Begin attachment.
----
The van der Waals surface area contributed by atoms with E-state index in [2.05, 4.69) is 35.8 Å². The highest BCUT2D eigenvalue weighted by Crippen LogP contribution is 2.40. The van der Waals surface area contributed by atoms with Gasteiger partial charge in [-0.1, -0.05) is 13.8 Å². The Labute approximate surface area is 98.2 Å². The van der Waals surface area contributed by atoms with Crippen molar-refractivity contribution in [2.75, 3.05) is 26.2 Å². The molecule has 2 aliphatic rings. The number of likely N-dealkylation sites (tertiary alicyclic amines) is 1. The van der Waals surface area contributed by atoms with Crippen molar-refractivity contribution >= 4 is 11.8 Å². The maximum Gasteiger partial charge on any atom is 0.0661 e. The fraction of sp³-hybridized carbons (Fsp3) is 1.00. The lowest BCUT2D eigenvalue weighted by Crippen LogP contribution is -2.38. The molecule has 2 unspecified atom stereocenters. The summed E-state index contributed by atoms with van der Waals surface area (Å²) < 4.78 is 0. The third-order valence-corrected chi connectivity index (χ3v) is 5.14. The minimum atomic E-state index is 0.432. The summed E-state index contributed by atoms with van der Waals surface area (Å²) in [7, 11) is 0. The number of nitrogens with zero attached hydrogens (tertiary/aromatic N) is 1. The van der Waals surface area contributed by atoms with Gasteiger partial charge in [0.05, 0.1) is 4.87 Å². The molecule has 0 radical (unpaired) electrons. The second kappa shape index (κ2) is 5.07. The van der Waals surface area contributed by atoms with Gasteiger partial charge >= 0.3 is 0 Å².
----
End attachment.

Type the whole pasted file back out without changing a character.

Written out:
The van der Waals surface area contributed by atoms with E-state index in [2.05, 4.69) is 35.8 Å². The highest BCUT2D eigenvalue weighted by Crippen LogP contribution is 2.40. The van der Waals surface area contributed by atoms with Gasteiger partial charge in [-0.1, -0.05) is 13.8 Å². The Labute approximate surface area is 98.2 Å². The van der Waals surface area contributed by atoms with Crippen molar-refractivity contribution in [2.75, 3.05) is 26.2 Å². The molecule has 2 aliphatic rings. The number of likely N-dealkylation sites (tertiary alicyclic amines) is 1. The van der Waals surface area contributed by atoms with Crippen molar-refractivity contribution >= 4 is 11.8 Å². The maximum Gasteiger partial charge on any atom is 0.0661 e. The fraction of sp³-hybridized carbons (Fsp3) is 1.00. The lowest BCUT2D eigenvalue weighted by Crippen LogP contribution is -2.38. The molecule has 2 unspecified atom stereocenters. The summed E-state index contributed by atoms with van der Waals surface area (Å²) < 4.78 is 0. The third-order valence-corrected chi connectivity index (χ3v) is 5.14. The minimum atomic E-state index is 0.432. The summed E-state index contributed by atoms with van der Waals surface area (Å²) in [7, 11) is 0. The number of nitrogens with zero attached hydrogens (tertiary/aromatic N) is 1. The van der Waals surface area contributed by atoms with Gasteiger partial charge in [0.05, 0.1) is 4.87 Å². The molecule has 0 radical (unpaired) electrons. The second kappa shape index (κ2) is 5.07. The van der Waals surface area contributed by atoms with Gasteiger partial charge >= 0.3 is 0 Å².